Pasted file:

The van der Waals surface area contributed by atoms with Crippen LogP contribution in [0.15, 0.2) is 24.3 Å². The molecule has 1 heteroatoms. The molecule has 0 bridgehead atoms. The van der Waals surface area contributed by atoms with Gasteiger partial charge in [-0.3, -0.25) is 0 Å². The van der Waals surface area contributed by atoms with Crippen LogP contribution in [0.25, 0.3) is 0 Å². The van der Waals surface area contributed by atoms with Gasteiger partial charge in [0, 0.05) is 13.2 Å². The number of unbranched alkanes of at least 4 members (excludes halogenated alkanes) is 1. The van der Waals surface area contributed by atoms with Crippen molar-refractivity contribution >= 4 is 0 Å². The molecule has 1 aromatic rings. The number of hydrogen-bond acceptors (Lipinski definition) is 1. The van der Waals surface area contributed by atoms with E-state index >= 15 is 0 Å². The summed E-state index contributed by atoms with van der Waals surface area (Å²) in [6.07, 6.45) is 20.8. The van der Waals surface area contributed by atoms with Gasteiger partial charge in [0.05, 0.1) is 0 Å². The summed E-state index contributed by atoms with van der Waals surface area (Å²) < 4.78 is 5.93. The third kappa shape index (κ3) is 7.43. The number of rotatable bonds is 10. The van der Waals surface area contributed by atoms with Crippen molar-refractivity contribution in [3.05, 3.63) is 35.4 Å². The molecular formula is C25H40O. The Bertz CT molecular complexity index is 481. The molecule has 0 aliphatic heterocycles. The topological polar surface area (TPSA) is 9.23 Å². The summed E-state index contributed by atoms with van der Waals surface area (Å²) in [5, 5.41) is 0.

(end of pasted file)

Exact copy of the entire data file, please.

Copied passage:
The van der Waals surface area contributed by atoms with Crippen LogP contribution in [0.15, 0.2) is 24.3 Å². The molecule has 1 heteroatoms. The molecule has 0 bridgehead atoms. The van der Waals surface area contributed by atoms with Gasteiger partial charge in [-0.3, -0.25) is 0 Å². The van der Waals surface area contributed by atoms with Crippen LogP contribution in [0.25, 0.3) is 0 Å². The van der Waals surface area contributed by atoms with Gasteiger partial charge in [0, 0.05) is 13.2 Å². The number of unbranched alkanes of at least 4 members (excludes halogenated alkanes) is 1. The van der Waals surface area contributed by atoms with Crippen molar-refractivity contribution >= 4 is 0 Å². The molecule has 1 aromatic rings. The number of hydrogen-bond acceptors (Lipinski definition) is 1. The van der Waals surface area contributed by atoms with E-state index >= 15 is 0 Å². The summed E-state index contributed by atoms with van der Waals surface area (Å²) in [6.07, 6.45) is 20.8. The van der Waals surface area contributed by atoms with Gasteiger partial charge in [0.05, 0.1) is 0 Å². The summed E-state index contributed by atoms with van der Waals surface area (Å²) < 4.78 is 5.93. The third kappa shape index (κ3) is 7.43. The number of rotatable bonds is 10. The van der Waals surface area contributed by atoms with Crippen molar-refractivity contribution in [3.05, 3.63) is 35.4 Å². The molecular formula is C25H40O. The Bertz CT molecular complexity index is 481. The molecule has 0 aliphatic heterocycles. The topological polar surface area (TPSA) is 9.23 Å². The summed E-state index contributed by atoms with van der Waals surface area (Å²) in [5, 5.41) is 0.